The issue here is that, like that spinner question, there are really only two choices, either it is independent or it isn’t. But you can’t just have two choices so they threw in another concept, mutually exclusive, which some students may not have been aware of. So a student who knows how to check for independence might still get this question wrong as they pick choice (4) instead of choice (2) figuring that this mysterious ‘mutually exclusive’ thing is probably part of the answer. I think that a question like this should be a short answer question where the students can show their calculation and say whether they think the events are independent or not and leave it at that.

Perhaps you’re thinking right now “This guy’s a grump. He can probably find fault with everything.” But you’d be wrong. There were a few ‘good’ questions on this test and I’d be perfectly happy if all the questions on the test were good. It is very possible, as I wrote in the previous post, to make a fair test with good questions on this new curriculum. Teachers do it all the time during the school year for their tests and quizzes.

For this one, there are some mathematical inaccuracies which I don’t mind so much, but I should mention that in reality the *B* and *C* should probably be the same number since the 12 month period of the weather and the ‘shift’ would be the same for an accurate model, but that’t not my issue with this question. The problem is with the answer choices.

For choice (1) it is not clear what this ‘average monthly temperature variation’ is. I guess they are talking about the amplitude of the function, but it’s not so clear to me (and definitely not to a high school student taking this test) that those two things are related, and how.

For choice (2), again, I have never heard the term ‘midline average monthly temperature’ before.

For choices (3) and (4), I haven’t heard of a ‘maximum average monthly temperature’ either.

This temperature application of sine curves is something that I like. Maybe they should have just included one city and asked questions about that city without using technical jargon which I really think they made up for the test.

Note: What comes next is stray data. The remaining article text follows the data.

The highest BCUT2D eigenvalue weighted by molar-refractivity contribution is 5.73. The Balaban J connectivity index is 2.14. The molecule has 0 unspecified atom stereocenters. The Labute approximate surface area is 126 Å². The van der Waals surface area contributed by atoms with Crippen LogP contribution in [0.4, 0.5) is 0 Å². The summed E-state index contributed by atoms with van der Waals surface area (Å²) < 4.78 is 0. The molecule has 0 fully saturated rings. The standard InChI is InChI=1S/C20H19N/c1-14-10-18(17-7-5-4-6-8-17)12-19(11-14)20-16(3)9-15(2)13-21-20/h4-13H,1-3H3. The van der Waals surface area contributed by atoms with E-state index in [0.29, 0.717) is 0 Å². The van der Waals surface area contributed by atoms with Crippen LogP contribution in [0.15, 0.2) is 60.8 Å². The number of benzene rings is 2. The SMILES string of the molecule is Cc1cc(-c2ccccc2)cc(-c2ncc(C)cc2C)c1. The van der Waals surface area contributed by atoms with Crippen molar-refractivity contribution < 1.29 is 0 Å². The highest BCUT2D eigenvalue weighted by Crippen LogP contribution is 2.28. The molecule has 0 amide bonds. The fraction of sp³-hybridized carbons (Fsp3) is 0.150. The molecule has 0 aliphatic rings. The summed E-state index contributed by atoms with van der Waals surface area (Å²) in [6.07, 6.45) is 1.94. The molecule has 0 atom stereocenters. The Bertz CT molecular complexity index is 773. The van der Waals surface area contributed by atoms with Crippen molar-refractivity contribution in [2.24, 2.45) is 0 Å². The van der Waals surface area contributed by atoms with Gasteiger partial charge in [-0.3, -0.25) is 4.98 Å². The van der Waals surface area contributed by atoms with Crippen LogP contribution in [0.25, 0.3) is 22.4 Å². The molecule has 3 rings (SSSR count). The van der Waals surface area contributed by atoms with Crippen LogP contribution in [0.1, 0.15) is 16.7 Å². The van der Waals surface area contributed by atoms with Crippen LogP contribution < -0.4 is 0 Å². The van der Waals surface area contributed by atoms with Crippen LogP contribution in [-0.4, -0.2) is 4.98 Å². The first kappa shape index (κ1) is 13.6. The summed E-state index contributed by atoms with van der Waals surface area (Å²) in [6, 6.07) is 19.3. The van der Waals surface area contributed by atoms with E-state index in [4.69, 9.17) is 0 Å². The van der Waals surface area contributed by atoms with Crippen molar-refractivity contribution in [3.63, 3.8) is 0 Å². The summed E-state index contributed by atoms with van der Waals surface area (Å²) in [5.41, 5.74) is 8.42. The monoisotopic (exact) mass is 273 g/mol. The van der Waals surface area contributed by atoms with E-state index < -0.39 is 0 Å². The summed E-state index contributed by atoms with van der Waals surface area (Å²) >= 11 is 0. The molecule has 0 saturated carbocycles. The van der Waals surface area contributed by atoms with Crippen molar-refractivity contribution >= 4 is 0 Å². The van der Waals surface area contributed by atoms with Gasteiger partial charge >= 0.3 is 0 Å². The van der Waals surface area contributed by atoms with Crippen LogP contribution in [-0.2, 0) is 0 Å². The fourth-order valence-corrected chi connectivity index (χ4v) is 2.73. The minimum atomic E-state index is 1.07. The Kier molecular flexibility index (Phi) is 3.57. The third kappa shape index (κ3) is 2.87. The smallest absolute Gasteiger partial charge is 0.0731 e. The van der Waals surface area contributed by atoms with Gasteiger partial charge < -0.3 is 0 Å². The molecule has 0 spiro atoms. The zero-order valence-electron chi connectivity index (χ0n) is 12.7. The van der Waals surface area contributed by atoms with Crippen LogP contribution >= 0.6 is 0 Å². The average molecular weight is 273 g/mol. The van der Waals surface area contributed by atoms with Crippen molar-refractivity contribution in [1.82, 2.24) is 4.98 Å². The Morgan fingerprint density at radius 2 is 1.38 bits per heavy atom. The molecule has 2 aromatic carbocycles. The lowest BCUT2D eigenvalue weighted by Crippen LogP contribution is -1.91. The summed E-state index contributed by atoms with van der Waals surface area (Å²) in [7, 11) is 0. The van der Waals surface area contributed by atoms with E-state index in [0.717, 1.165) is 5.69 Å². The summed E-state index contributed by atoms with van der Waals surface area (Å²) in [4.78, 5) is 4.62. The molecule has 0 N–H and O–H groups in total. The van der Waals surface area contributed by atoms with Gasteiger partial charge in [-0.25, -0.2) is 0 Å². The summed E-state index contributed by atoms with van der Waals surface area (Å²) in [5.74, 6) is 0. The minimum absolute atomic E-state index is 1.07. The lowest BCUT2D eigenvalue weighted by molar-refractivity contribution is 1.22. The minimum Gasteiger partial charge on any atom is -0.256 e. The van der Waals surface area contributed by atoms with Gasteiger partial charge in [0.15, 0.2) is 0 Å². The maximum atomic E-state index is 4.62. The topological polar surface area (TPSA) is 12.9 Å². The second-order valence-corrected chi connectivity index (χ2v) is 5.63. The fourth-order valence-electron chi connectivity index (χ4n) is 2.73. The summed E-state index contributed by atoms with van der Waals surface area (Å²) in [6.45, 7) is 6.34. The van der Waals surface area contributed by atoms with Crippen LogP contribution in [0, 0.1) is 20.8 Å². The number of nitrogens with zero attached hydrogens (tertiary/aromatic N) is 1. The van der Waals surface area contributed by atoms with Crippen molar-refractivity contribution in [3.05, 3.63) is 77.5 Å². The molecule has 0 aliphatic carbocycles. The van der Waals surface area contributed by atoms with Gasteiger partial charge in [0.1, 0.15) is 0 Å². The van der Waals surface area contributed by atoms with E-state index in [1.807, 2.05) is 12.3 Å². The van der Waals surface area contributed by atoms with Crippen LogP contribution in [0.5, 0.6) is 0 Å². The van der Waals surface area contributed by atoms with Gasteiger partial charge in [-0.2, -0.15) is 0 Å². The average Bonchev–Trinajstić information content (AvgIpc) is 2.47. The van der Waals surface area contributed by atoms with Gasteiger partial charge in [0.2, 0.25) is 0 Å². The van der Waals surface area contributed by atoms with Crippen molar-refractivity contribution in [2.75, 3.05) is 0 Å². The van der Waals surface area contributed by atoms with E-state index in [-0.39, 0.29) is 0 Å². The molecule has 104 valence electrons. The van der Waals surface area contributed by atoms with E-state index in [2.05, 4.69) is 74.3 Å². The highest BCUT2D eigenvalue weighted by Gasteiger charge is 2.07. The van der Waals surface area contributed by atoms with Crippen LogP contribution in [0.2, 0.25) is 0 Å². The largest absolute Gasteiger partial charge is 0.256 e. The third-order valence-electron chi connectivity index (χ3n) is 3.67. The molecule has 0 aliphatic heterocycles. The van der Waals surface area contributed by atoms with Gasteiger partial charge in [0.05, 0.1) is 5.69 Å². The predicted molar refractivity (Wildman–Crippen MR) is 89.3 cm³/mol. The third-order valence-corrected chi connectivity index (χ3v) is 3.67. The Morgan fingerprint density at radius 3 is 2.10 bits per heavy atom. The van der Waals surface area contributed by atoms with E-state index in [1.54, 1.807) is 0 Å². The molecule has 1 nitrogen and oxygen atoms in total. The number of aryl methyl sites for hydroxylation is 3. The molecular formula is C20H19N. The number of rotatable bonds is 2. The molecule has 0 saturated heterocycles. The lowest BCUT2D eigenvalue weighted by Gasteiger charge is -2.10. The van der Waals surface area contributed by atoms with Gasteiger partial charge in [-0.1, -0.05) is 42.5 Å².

I’m sorry, but this question is a very stupid way to test if students know the two properties of exponents x^a/x^b=x^(a-b) and x^(-a)=1/x^a. To have the expression written out in words is also unnecessarily confusing. This test is a total of 86 points so to use 2 of those points, which is 1/43 of the entire test on this question makes no sense at all. They revisit this topic in question 31 anyway in a free response.

One last note before ending this post, the big curve that made a 30% become a 65%, that curve was published before the tests were scored. When in my career I ever gave a curve it was because I somehow messed something up. I had a typo or some question was not worded well and I felt that it caused students to waste time so they deserved a curve. But in this case they just made a shoddy test and then compensated with a ridiculous curve. Much more accurate to make a reasonable test with no curve and then you can see if the students really learned the material.

Have you heard about the student who successfully challenged the geometry regents?

http://www.ny1.com/nyc/all-boroughs/news/2017/06/22/geometry-regents-exam-scores-to-be-changed-over–wording-issues-.html

None of the answers to question #10 (the spinner game) are correct. The simulation does not provide evidence that the game is unfair. But, that is not the same thing as providing evidence that the game is fair.

It may seem like splitting hairs at first, but this is a major mistake in the wording of the answers.

Of course the test writers are ignoring research that shows that the stem of a multiple choice shouldn’t be negatively stated (like in #15). https://cft.vanderbilt.edu/guides-sub-pages/writing-good-multiple-choice-test-questions/